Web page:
French Communist Party 1936

The Eighth Congress of the French Communist Party

Source: VIIIéme Congres du Parti Communiste Français (Lyon-Villurbanne, Jan 22-25, 1936). Éditions du Comité populaire de propagande, Paris, 1937.
Translated: for by Mitchell Abidor;
CopyLeft: Creative Commons (Attribute & ShareAlike) 2012.

Every act of our great Communist Party is inscribed in the history of our country, but its Eighth Congress will hold an extremely important place. Grand ideas were put forth there that the people of France would later acclaim, ratify, and make part of their lives.

Our militants, our sympathizers, and the entire people paid close attention to the meeting at Villeurbanne.

Floods of messages of sympathy and enthusiastic telegrams were sent from every corner of the country.

Not only the workers of the cities and fields, but great intellectuals, writers and scholars like Romain Rolland, Malraux, Langevin, Jean-Richard Bloch, Perrin and others were at our side and whole-heartedly with us, once again sealing the ever closer union of the manual workers and intellectuals of our country and their confidence on the Communist Party.

More than 200,000 copies of the reports delivered there were distributed in the following weeks. Informational meetings saw massive crowds brought together, enthusiastic about and confident in our Communist Party and our glorious Communist International.

Our Eight Congress proudly drew up the balance sheet of the Party’s activities. Laval’s fall, for which we did everything possible, which occurred during the course of the Congress, resounded like a new victory over fascism. The intervention of the deputy secretary of the Socialist Federation of the Rhône, officially mandated, was received with enthusiasm by the Congress, filled from one end to the other with the purest unitary spirit; the congress justifiably saw in this the affirmation of the indissoluble fraternal ties that unite our party and the Socialist Party in a pact of unity in action that nothing and no one can ever break.

Finally, union unity, for which we have worked so hard, was to be realized a few days after our congress, a new victory for the working, class crowning the unifying efforts of the Communists.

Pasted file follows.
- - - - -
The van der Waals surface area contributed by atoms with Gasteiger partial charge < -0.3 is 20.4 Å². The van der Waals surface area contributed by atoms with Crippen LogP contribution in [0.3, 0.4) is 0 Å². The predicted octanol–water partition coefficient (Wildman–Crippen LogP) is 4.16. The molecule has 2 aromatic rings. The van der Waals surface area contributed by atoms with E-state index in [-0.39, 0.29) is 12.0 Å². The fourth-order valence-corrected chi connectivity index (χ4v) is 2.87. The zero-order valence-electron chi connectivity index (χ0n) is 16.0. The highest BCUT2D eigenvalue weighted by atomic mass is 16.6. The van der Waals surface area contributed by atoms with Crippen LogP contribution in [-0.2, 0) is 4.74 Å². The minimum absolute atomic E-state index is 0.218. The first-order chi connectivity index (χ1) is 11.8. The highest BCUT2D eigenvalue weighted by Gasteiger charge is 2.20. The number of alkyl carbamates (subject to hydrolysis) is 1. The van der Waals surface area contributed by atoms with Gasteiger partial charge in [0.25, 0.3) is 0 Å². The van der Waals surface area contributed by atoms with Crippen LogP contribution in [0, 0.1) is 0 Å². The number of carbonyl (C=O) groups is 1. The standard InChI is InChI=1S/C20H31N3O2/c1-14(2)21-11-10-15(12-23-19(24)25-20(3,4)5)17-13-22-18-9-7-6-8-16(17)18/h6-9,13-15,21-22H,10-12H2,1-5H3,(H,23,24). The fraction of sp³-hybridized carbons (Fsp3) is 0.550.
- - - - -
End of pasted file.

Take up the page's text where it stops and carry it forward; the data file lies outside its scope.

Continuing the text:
But our Eighth Congress was above all attached to posing with firmness and daring the great tasks to be accomplished. Permeated by the teachings of Marx and Lenin, animated by one sole will, the party demonstrated that it knows how to analyze events and draw from the facts the political conclusions they impose.

The eighty speeches made there, emanating from old and young militants, from workers and peasants, from women and residents of the colonies, from small business owners and farmers, as well as the dozens of discussion articles that preceded the congress and which our “L'Humanité” published, affirmed, on the one hand, the true democracy that exists in the party and on the other irrefutably demonstrated its homogeneity, its indefatigable will for the union of popular forces, for true French reconciliation, for the daily defense of the workers’ bread, and the maintaining of world peace.

UNITE THE PEOPLE OF FRANCE. That was the grand idea that dominated our Eighth Congress, unanimously approved by hundreds of workers and peasants who abandoned their factories and fields for a few days, representing at the congress all the qualities of our people, ever in the vanguard of the fight for freedom and progress.

Unity of the young, unity of the French nation, reinforcement and development of the Popular Front for bread, peace and freedom: these were the essential concerns of the meetings in Villeurbanne in order to lead our people to a France free, strong and happy, in accordance with the magnificent formula launched there and which has echoed in homes in every commune in France.

The facts and results were to magnificently respond to the slogans launched by the Eighth Congress. At the legislative elections that took place three months later the people of France loudly approved the unifying policies of the party, which received 1,500,00 votes against 790,000 in 1932, while the parties of the Popular Front won a majority of the Chamber.

The Congress of Villeurbanne showed that our party already possessed the men capable of leading the great political task of the salvation of the French people. The many delegates who marched to the tribune demonstrated their knowledge of the needs of those who work and suffer. They can be proud of the confidence they've conquered by their devotion to the cause of the workers of their factories and villages through their initiatives, often taken under difficult conditions. The Congress of Villeurbanne demonstrated that our party already possesses an important phalanx of mass political leaders.

But our Eighth Congress wanted to do more in order to conquer thousands of capable new combatants devoted to the cause of the working class.

At Villeurbanne we launched the slogan of 100,000 members before the end of the year. Six month later the milestone of 200,000 had already been left behind, while the Young Communists were on their way to 100,000.

And so our great Communist Party, united like an indestructible bloc, having at its head its Central Committee, which enjoys the confidence of all, armed with the doctrine of Marx-Engels-Lenin-Stalin, launched at its Eighth Congress the slogans that correspond to the profoundest aspirations of our people. It increasingly appears as the proven and sure guide of the working masses; as the heir to a glorious past of struggle, as the party that CARRIES FRANCE FORWARD and pursues the work of its predecessors, and works to lead our country toward its destiny of liberation and human progress.

Jacques Duclos
August 1936